Frank Vanclay & Geoffrey Lawrence
Rockhampton: Central Queensland University Press.
While many excellent overseas publications exist, there are few Australian books which seek to examine, from a sociological perspective, the relationship between the continuing degradation of the environment and the social relations of production in agriculture. This book provides an up-to-date text for students in rural sociology and environmental sociology units in Australian universities. We also hope that it will help to develop a more critical, sociological approach to the understanding of the social aspects of land degradation, and will stimulate discussion about how to develop a more environmentally sustainable agriculture in Australia.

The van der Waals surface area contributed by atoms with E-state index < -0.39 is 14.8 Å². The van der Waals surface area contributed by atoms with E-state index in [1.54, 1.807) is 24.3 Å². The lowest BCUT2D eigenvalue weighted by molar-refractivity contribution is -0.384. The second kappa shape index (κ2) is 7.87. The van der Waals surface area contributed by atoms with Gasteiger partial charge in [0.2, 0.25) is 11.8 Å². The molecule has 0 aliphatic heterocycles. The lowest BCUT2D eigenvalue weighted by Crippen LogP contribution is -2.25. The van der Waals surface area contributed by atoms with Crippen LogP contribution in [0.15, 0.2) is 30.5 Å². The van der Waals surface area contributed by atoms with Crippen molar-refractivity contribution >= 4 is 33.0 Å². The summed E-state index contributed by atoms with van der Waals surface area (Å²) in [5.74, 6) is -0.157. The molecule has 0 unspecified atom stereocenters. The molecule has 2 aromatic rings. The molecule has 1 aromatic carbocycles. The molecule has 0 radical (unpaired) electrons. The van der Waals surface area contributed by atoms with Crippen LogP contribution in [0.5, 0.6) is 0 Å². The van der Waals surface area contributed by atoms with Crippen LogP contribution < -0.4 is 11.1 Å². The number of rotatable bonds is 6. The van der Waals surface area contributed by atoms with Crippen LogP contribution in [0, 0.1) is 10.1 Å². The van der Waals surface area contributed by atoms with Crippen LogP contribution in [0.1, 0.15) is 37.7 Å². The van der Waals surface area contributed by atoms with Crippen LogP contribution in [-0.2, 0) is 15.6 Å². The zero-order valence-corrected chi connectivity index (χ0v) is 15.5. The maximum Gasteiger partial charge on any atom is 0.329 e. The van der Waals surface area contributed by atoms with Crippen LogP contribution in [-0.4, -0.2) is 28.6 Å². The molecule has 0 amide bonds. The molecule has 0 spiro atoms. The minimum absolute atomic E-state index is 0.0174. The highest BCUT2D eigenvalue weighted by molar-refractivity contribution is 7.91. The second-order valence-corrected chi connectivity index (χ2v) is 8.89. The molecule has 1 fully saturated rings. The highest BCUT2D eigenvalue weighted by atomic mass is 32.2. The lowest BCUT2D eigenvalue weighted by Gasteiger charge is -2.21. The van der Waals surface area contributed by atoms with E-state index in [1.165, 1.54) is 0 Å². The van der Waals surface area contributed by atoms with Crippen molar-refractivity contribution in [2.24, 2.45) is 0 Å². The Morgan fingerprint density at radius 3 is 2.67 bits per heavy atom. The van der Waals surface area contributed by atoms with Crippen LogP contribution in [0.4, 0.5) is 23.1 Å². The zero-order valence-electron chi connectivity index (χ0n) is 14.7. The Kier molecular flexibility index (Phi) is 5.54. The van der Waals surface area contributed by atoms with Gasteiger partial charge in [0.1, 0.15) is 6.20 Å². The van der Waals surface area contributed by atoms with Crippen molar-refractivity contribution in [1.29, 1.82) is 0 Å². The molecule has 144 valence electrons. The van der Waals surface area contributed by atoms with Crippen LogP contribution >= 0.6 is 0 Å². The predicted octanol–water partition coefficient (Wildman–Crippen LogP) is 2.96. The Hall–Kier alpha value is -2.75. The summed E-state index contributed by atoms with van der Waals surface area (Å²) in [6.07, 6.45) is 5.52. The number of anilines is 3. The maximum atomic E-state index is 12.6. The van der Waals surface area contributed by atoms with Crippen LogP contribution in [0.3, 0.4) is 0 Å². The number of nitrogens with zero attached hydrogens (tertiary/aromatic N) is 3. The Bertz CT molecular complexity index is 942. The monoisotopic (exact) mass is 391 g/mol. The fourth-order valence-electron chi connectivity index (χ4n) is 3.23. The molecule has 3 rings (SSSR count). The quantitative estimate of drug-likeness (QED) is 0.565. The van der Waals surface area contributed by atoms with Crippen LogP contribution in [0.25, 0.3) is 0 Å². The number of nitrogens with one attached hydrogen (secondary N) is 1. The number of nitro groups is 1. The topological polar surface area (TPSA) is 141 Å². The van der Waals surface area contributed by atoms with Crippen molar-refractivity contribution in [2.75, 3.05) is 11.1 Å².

Part A:Political Economy Perspectives on Australian Agriculture
Chapter 1: The Restructuring of Agriculture: Environmental and Social Implications
Chapter 2: Environmental Degradation in the Semi-Periphery: Problems in the Murray-Darling Basin
Chapter 3: The Search for New Technologies: Is Biotechnology the Answer to Environmental Degradation?
Chapter 4: Farmers and Scientists: What Will the Future Bring?
Part B: Agricultural Extension: The Key to Sustainability?
Chapter 5: Adoption of Environmental Management Practices: Farmers' Attitudes, Knowledge and Behaviour
Chapter 6: Farmer Rationality and the so-called Barriers to Adoption
Chapter 7: Agricultural Extension: Failures and Virtues
Chapter 8: Toward a Sociology of Contemporary Agricultural Extension
Chapter 9: Conclusion: The Environmental and Social Imperative for Australian Agriculture